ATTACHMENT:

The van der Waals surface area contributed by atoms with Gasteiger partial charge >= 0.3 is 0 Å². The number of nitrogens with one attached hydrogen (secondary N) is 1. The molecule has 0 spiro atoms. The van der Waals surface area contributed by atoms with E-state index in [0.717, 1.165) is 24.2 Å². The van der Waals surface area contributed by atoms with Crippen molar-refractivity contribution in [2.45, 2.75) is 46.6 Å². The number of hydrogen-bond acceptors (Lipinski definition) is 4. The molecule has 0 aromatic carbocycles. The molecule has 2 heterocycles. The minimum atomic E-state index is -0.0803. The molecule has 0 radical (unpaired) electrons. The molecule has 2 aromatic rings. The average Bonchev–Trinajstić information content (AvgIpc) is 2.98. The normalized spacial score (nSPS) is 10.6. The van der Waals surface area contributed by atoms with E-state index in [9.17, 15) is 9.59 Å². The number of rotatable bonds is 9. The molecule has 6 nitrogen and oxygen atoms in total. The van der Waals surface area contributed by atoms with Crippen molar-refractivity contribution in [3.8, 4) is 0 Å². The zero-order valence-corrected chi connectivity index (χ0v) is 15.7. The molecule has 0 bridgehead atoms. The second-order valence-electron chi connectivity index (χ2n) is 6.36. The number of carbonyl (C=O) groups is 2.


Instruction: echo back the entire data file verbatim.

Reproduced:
The van der Waals surface area contributed by atoms with Gasteiger partial charge >= 0.3 is 0 Å². The number of nitrogens with one attached hydrogen (secondary N) is 1. The molecule has 0 spiro atoms. The van der Waals surface area contributed by atoms with E-state index in [0.717, 1.165) is 24.2 Å². The van der Waals surface area contributed by atoms with Crippen molar-refractivity contribution in [2.45, 2.75) is 46.6 Å². The number of hydrogen-bond acceptors (Lipinski definition) is 4. The molecule has 0 aromatic carbocycles. The molecule has 2 heterocycles. The minimum atomic E-state index is -0.0803. The molecule has 0 radical (unpaired) electrons. The molecule has 2 aromatic rings. The average Bonchev–Trinajstić information content (AvgIpc) is 2.98. The normalized spacial score (nSPS) is 10.6. The van der Waals surface area contributed by atoms with E-state index in [9.17, 15) is 9.59 Å². The number of rotatable bonds is 9. The molecule has 6 nitrogen and oxygen atoms in total. The van der Waals surface area contributed by atoms with Crippen molar-refractivity contribution in [3.8, 4) is 0 Å². The zero-order valence-corrected chi connectivity index (χ0v) is 15.7. The molecule has 0 bridgehead atoms. The second-order valence-electron chi connectivity index (χ2n) is 6.36. The number of carbonyl (C=O) groups is 2.